Electoral Officers might – one day in the distant future – be fully accountable

The Freedom of Information (Extension) Bill is slowly (very, very slowly) wending its way through parliament and, as the title suggests, hopes to extend the reach of the FOI Act. The Statement of Purpose (in full here) sums up the aims:

‘The Freedom of Information (Extension) Bill will seek to make housing associations, local safeguarding children boards, Electoral Registration Officers, Returning Officers and the Housing Ombudsman public authorities for the purpose of the Freedom of Information Act 2000, whilst making information held by persons contracting with public authorities subject to the Freedom of Information Act 2000…’

See:
http://services.parliament.uk/bills/2017-19/freedomofinformationextension.html

for the very, very, very slow timetable.

One thought on “Electoral Officers might – one day in the distant future – be fully accountable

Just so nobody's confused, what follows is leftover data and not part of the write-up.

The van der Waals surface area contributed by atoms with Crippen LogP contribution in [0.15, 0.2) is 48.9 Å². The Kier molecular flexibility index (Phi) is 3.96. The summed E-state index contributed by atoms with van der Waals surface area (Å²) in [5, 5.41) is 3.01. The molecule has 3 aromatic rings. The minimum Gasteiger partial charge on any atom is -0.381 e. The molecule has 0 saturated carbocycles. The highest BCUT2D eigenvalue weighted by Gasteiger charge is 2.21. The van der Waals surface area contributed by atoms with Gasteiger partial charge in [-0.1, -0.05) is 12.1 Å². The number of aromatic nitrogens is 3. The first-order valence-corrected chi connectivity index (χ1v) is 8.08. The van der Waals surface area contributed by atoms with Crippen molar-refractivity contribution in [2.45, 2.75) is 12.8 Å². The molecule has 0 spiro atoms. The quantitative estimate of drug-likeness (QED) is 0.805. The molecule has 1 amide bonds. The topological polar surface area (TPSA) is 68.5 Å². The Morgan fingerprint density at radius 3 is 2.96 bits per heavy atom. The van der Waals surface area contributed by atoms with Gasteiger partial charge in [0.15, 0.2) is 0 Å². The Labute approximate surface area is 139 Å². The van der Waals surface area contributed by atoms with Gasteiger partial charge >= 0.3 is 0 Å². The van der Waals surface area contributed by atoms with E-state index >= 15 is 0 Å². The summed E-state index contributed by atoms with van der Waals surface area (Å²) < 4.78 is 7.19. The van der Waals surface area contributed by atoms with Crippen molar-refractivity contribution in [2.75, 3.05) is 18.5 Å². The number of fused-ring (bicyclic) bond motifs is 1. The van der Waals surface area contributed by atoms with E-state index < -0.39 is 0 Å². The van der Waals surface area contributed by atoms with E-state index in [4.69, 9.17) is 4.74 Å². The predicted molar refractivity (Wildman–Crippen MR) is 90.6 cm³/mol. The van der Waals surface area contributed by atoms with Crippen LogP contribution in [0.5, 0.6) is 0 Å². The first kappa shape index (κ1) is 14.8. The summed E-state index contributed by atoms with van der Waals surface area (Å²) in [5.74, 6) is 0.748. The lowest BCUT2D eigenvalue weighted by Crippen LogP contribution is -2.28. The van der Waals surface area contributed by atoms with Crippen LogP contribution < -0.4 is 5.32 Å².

1. To be honest, I cannot see the current government genuinely supporting extension of FoI to government outsourcers because:

    a. It will open a shed-load of opportunities for outsourcer screw-ups to be exposed to the light of day this embarrassing a government that has privatisation and outsourcing as THE central dogma of its policies (even if the don’t exactly call it privatisation or outsourcing in their manifesto);

    b. It will be equally embarrassing for the outsourcers themselves, and their ultra-rich owners – who also often just happen to be Tory Party sponsors – and it seems to me to be very doubtful indeed that the government would put its Party’s funding in jeopardy by making its outsourcers at risk of embarrassment.

    So that does perhaps explain why the FoI (Extension) Bill is moving so slowly, because to kill it off would be an admission that this government does not want to be transparent because transparency leads to accountability, and I would imagine that it is much better to slow its progress to a snail’s pace (or slower) because slow progress is easy to explain away – as Sir Humphrey would say, the wheels of law-making have to turn slowly in order to ensure that the bill is of the high quality necessary to deliver the openness that is at the heart of the government’s thinking even if it does mean that the bill will only come forward for a vote in the fullness of time and at the appropriate opportunity.

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